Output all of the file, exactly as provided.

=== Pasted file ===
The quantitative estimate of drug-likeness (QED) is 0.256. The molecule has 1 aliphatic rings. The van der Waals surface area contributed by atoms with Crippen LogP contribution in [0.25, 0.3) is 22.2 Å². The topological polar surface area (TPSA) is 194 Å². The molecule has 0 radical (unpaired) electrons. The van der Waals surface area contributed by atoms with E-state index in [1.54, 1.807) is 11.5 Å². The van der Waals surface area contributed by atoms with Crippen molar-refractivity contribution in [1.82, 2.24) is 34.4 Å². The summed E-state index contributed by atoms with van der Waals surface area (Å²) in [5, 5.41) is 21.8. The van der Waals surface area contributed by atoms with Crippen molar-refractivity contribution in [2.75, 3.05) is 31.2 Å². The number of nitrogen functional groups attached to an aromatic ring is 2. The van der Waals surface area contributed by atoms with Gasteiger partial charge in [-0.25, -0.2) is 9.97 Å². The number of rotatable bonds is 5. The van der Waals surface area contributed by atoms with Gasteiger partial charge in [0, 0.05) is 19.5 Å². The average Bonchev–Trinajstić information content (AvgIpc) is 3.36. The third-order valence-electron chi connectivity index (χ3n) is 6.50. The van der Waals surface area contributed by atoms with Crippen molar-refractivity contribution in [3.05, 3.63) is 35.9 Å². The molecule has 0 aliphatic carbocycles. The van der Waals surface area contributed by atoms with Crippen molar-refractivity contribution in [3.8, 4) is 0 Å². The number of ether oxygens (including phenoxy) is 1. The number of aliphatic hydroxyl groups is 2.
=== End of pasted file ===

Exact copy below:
The quantitative estimate of drug-likeness (QED) is 0.256. The molecule has 1 aliphatic rings. The van der Waals surface area contributed by atoms with Crippen LogP contribution in [0.25, 0.3) is 22.2 Å². The topological polar surface area (TPSA) is 194 Å². The molecule has 0 radical (unpaired) electrons. The van der Waals surface area contributed by atoms with E-state index in [1.54, 1.807) is 11.5 Å². The van der Waals surface area contributed by atoms with Crippen molar-refractivity contribution in [1.82, 2.24) is 34.4 Å². The summed E-state index contributed by atoms with van der Waals surface area (Å²) in [5, 5.41) is 21.8. The van der Waals surface area contributed by atoms with Crippen molar-refractivity contribution in [2.75, 3.05) is 31.2 Å². The number of nitrogen functional groups attached to an aromatic ring is 2. The van der Waals surface area contributed by atoms with Gasteiger partial charge in [-0.25, -0.2) is 9.97 Å². The number of rotatable bonds is 5. The van der Waals surface area contributed by atoms with Gasteiger partial charge in [0, 0.05) is 19.5 Å². The average Bonchev–Trinajstić information content (AvgIpc) is 3.36. The third-order valence-electron chi connectivity index (χ3n) is 6.50. The van der Waals surface area contributed by atoms with Crippen molar-refractivity contribution in [3.05, 3.63) is 35.9 Å². The molecule has 0 aliphatic carbocycles. The van der Waals surface area contributed by atoms with Crippen molar-refractivity contribution in [3.8, 4) is 0 Å². The number of ether oxygens (including phenoxy) is 1. The number of aliphatic hydroxyl groups is 2.